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Old July 31st, 2006, 02:14 PM   #1
Monster4.0
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Default Dana 60 hub question???

With a locked dana 60 front could you run with one hub unlocked for an extended period of time? I'm thinking 3 wheel drive for steering in the snow.

I was wondering if it would hurt anything? Its a ford ball joint 60 if that matters.

I've searched and only found people do it for short tight turns, but I couldn't find the info I needed.
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Old July 31st, 2006, 02:25 PM   #2
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I don't see what it would hurt but why would you be running in 4x4 for a long time. Just use 4x4 to get on the road and then go in 2wd.
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Old July 31st, 2006, 03:12 PM   #3
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Short wheelbase in a YJ makes for a wild ride in 2wd.
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Old July 31st, 2006, 03:14 PM   #4
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Originally Posted by Christoff
I don't see what it would hurt but why would you be running in 4x4 for a long time. Just use 4x4 to get on the road and then go in 2wd.
Its not that he would be in 4wd, its that the front axle would have a locker. Both front wheels would be turning at the same speed. Not fun in turns on snowy/icy pavement. Unlocking one hub would allow a side to freewheel.
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Old August 1st, 2006, 06:58 AM   #5
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Its not that he would be in 4wd, its that the front axle would have a locker. Both front wheels would be turning at the same speed. Not fun in turns on snowy/icy pavement. Unlocking one hub would allow a side to freewheel.
No I get why one is unlocked so he can actually steer and the thing doesn't just go staright on him. I just don't know why people would want to be running 4x4 down the road for extended periods of time unless travel in 2wd is not possible, and in that case you shouldn't moving that fast anyway. Even with open/open I won't use 4x4 on the road unless I can't move in 2wd.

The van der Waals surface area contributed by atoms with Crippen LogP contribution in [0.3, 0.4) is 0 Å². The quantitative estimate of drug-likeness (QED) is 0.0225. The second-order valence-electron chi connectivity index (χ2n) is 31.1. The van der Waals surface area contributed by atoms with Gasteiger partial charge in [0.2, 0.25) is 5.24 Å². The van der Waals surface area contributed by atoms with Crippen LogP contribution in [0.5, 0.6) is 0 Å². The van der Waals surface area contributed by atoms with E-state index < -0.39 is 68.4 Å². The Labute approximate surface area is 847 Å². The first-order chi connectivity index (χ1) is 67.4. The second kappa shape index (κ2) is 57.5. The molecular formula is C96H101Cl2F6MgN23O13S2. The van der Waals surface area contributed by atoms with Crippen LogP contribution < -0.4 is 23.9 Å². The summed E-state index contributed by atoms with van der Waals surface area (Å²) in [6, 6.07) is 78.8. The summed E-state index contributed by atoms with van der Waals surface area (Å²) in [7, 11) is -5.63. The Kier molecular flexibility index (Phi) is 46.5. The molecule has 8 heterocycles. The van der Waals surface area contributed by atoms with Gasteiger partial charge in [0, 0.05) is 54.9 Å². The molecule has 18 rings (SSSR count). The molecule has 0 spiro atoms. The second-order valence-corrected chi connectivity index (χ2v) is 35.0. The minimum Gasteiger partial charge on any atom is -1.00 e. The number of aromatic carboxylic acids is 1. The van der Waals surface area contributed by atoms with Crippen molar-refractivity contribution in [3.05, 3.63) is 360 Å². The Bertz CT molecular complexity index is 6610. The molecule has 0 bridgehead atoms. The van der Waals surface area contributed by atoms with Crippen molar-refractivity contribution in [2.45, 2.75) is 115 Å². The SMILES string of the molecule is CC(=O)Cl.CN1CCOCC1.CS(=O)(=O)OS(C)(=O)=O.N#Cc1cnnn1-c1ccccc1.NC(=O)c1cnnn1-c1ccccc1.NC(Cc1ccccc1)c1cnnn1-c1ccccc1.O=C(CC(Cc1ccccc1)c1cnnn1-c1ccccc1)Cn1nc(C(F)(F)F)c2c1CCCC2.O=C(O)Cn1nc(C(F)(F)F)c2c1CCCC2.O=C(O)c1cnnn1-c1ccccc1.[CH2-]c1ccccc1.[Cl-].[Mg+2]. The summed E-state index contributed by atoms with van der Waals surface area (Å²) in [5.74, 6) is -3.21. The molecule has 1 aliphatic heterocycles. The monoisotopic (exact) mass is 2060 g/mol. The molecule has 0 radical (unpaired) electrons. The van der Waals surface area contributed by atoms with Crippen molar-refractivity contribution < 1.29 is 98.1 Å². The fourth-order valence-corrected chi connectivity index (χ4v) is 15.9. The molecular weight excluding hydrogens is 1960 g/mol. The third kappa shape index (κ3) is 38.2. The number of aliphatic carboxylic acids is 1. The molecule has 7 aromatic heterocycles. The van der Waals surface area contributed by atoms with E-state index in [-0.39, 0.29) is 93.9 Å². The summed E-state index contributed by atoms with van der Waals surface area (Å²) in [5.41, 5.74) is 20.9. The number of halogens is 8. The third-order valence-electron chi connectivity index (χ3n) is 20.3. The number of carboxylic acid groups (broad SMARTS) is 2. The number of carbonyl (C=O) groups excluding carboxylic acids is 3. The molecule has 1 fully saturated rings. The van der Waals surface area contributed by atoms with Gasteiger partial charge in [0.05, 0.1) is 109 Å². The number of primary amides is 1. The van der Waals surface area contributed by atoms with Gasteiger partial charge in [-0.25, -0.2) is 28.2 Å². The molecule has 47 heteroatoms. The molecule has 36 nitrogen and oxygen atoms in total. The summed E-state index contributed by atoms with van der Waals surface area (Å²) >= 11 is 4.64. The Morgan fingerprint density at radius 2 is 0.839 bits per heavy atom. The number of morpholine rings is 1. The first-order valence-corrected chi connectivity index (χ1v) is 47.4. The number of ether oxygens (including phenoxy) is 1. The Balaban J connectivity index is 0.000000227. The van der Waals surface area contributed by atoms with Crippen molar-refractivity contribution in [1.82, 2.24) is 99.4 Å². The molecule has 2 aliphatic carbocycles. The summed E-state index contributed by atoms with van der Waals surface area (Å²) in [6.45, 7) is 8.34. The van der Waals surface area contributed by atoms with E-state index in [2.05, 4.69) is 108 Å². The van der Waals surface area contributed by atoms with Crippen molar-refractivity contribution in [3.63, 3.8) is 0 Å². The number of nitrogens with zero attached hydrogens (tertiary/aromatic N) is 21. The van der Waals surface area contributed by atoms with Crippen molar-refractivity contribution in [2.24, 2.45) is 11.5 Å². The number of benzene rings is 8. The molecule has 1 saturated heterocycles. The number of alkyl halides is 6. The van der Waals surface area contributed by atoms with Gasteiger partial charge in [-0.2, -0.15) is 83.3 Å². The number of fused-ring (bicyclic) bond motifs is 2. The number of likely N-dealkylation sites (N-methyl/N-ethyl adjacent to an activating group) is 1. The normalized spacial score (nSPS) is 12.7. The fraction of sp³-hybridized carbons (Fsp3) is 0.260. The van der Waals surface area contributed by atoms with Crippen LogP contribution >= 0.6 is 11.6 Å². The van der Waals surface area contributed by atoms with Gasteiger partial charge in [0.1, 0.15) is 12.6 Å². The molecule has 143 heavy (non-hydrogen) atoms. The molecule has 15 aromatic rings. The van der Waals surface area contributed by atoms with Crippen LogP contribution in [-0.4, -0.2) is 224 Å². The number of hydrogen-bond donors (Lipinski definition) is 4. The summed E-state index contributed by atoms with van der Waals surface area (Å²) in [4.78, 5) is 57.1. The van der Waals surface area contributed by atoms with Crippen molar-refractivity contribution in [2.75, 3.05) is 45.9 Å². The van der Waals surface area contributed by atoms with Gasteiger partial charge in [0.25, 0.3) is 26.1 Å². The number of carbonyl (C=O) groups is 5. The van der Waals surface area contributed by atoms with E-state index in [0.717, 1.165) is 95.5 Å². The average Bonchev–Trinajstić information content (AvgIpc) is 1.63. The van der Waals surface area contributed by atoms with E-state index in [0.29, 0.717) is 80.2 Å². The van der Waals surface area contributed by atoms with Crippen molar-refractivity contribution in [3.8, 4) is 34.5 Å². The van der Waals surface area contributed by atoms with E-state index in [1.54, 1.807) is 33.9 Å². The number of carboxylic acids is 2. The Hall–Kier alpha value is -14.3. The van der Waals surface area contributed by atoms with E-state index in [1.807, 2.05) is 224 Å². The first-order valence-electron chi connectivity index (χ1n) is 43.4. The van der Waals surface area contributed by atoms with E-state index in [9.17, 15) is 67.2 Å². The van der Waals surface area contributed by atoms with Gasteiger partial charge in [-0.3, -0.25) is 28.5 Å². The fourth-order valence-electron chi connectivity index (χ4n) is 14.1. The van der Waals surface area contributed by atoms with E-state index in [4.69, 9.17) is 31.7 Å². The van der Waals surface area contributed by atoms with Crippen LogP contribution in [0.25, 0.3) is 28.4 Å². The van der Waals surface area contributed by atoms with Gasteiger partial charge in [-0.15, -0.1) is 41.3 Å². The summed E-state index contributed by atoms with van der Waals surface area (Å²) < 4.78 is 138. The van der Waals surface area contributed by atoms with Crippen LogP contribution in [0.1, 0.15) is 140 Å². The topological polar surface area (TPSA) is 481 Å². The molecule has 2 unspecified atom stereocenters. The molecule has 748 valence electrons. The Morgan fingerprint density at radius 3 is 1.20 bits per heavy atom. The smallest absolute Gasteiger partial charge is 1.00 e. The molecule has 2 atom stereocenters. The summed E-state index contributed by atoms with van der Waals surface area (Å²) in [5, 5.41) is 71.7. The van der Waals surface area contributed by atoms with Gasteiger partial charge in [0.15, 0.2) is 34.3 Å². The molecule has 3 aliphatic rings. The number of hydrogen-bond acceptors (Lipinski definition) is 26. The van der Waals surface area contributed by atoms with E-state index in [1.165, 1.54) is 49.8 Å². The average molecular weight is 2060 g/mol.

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Old August 1st, 2006, 08:22 AM   #6
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No I get why one is unlocked so he can actually steer and the thing doesn't just go staright on him. I just don't know why people would want to be running 4x4 down the road for extended periods of time unless travel in 2wd is not possible, and in that case you shouldn't moving that fast anyway. Even with open/open I won't use 4x4 on the road unless I can't move in 2wd.
Because he's not talking about driving in 4wd on the paved road surface. He's talking about snow driving/bad weather, like he mentioned in the first post. Any kind of slippery condition is sufficient to allow all 4 tires to spin at the slightly different speeds that the differences in circumference (result of manufacturing variation) cause.

Driving in 4wd on dry pavement is not as big a problem as it used to be. Doing it often with a gear-driven transfer case would wear the gears and eventually cause problems leading to replacement. Replacing gears is time-consuming and expensive. Modern TC's are chain-driven. They can absorb the forces acting against each other better than gears can and will stretch to accomodate them instead of losing material or cracking like gears can. You'd eventually have to replace it, but I put about 160k on my Ram's 241 with a decent amount of highway 4wd in the winter and heavy rains. It was pulled after a slight shaft/bearing vibration was detected near the rear output. The chain didn't appear to have developed much slack at all after all that time and use.
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